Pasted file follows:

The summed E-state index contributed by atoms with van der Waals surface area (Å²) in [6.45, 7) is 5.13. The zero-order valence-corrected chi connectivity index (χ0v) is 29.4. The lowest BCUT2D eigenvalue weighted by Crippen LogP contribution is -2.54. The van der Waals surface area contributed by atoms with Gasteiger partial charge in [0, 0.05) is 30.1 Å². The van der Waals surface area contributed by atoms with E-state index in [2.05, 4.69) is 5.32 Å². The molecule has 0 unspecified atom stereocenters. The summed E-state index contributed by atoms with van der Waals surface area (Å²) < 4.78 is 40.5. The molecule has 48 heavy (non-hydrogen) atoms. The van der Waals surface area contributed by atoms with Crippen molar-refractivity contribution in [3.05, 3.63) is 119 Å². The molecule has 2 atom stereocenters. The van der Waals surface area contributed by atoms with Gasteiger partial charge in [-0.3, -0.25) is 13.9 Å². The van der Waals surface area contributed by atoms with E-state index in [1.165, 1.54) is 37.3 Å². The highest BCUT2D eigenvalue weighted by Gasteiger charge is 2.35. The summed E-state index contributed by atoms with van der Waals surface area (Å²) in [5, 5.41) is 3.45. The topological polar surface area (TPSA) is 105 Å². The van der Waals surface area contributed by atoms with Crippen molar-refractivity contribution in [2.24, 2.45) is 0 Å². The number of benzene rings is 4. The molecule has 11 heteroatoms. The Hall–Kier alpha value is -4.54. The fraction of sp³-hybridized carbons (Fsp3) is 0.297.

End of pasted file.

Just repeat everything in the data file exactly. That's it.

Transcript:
The summed E-state index contributed by atoms with van der Waals surface area (Å²) in [6.45, 7) is 5.13. The zero-order valence-corrected chi connectivity index (χ0v) is 29.4. The lowest BCUT2D eigenvalue weighted by Crippen LogP contribution is -2.54. The van der Waals surface area contributed by atoms with Gasteiger partial charge in [0, 0.05) is 30.1 Å². The van der Waals surface area contributed by atoms with E-state index in [2.05, 4.69) is 5.32 Å². The molecule has 0 unspecified atom stereocenters. The summed E-state index contributed by atoms with van der Waals surface area (Å²) < 4.78 is 40.5. The molecule has 48 heavy (non-hydrogen) atoms. The van der Waals surface area contributed by atoms with Crippen molar-refractivity contribution in [3.05, 3.63) is 119 Å². The molecule has 2 atom stereocenters. The van der Waals surface area contributed by atoms with Gasteiger partial charge in [-0.3, -0.25) is 13.9 Å². The van der Waals surface area contributed by atoms with E-state index in [1.165, 1.54) is 37.3 Å². The highest BCUT2D eigenvalue weighted by Gasteiger charge is 2.35. The summed E-state index contributed by atoms with van der Waals surface area (Å²) in [5, 5.41) is 3.45. The topological polar surface area (TPSA) is 105 Å². The van der Waals surface area contributed by atoms with Crippen molar-refractivity contribution in [2.24, 2.45) is 0 Å². The number of benzene rings is 4. The molecule has 11 heteroatoms. The Hall–Kier alpha value is -4.54. The fraction of sp³-hybridized carbons (Fsp3) is 0.297.